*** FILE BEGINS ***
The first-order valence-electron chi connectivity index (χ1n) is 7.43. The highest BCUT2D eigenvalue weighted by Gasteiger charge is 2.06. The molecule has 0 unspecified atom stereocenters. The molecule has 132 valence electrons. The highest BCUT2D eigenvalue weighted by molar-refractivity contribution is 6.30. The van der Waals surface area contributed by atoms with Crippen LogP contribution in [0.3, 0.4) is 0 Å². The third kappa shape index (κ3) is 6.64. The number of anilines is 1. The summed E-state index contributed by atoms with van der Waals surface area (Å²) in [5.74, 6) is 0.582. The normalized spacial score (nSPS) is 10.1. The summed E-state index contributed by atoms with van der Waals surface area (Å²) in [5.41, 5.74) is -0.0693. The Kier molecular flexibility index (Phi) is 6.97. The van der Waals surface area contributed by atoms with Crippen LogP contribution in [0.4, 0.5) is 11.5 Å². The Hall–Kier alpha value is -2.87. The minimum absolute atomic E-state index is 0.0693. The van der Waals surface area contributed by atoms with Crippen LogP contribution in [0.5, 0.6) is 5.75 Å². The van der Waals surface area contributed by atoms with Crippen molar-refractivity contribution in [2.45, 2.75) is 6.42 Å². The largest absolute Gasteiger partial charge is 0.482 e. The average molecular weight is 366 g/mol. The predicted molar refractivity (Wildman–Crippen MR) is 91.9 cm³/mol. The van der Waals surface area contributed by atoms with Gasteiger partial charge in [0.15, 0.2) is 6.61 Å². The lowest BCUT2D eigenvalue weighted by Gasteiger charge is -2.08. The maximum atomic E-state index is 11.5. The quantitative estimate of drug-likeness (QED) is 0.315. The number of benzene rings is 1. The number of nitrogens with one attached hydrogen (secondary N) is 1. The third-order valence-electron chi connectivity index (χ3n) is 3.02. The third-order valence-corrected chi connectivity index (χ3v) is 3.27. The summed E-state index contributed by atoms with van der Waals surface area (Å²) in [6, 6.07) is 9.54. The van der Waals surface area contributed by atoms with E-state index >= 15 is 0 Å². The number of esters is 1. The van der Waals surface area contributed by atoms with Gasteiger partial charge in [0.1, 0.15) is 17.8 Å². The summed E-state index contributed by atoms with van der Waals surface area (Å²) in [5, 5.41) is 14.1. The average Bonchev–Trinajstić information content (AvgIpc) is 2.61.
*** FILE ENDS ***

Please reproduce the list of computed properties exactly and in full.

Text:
The first-order valence-electron chi connectivity index (χ1n) is 7.43. The highest BCUT2D eigenvalue weighted by Gasteiger charge is 2.06. The molecule has 0 unspecified atom stereocenters. The molecule has 132 valence electrons. The highest BCUT2D eigenvalue weighted by molar-refractivity contribution is 6.30. The van der Waals surface area contributed by atoms with Crippen LogP contribution in [0.3, 0.4) is 0 Å². The third kappa shape index (κ3) is 6.64. The number of anilines is 1. The summed E-state index contributed by atoms with van der Waals surface area (Å²) in [5.74, 6) is 0.582. The normalized spacial score (nSPS) is 10.1. The summed E-state index contributed by atoms with van der Waals surface area (Å²) in [5.41, 5.74) is -0.0693. The Kier molecular flexibility index (Phi) is 6.97. The van der Waals surface area contributed by atoms with Crippen LogP contribution in [0.4, 0.5) is 11.5 Å². The Hall–Kier alpha value is -2.87. The minimum absolute atomic E-state index is 0.0693. The van der Waals surface area contributed by atoms with Crippen LogP contribution in [0.5, 0.6) is 5.75 Å². The van der Waals surface area contributed by atoms with Crippen molar-refractivity contribution in [2.45, 2.75) is 6.42 Å². The largest absolute Gasteiger partial charge is 0.482 e. The average molecular weight is 366 g/mol. The predicted molar refractivity (Wildman–Crippen MR) is 91.9 cm³/mol. The van der Waals surface area contributed by atoms with Gasteiger partial charge in [0.15, 0.2) is 6.61 Å². The lowest BCUT2D eigenvalue weighted by Gasteiger charge is -2.08. The maximum atomic E-state index is 11.5. The quantitative estimate of drug-likeness (QED) is 0.315. The number of benzene rings is 1. The number of nitrogens with one attached hydrogen (secondary N) is 1. The third-order valence-electron chi connectivity index (χ3n) is 3.02. The third-order valence-corrected chi connectivity index (χ3v) is 3.27. The summed E-state index contributed by atoms with van der Waals surface area (Å²) in [6, 6.07) is 9.54. The van der Waals surface area contributed by atoms with E-state index >= 15 is 0 Å². The number of esters is 1. The van der Waals surface area contributed by atoms with Gasteiger partial charge in [0.1, 0.15) is 17.8 Å². The summed E-state index contributed by atoms with van der Waals surface area (Å²) in [5, 5.41) is 14.1. The average Bonchev–Trinajstić information content (AvgIpc) is 2.61.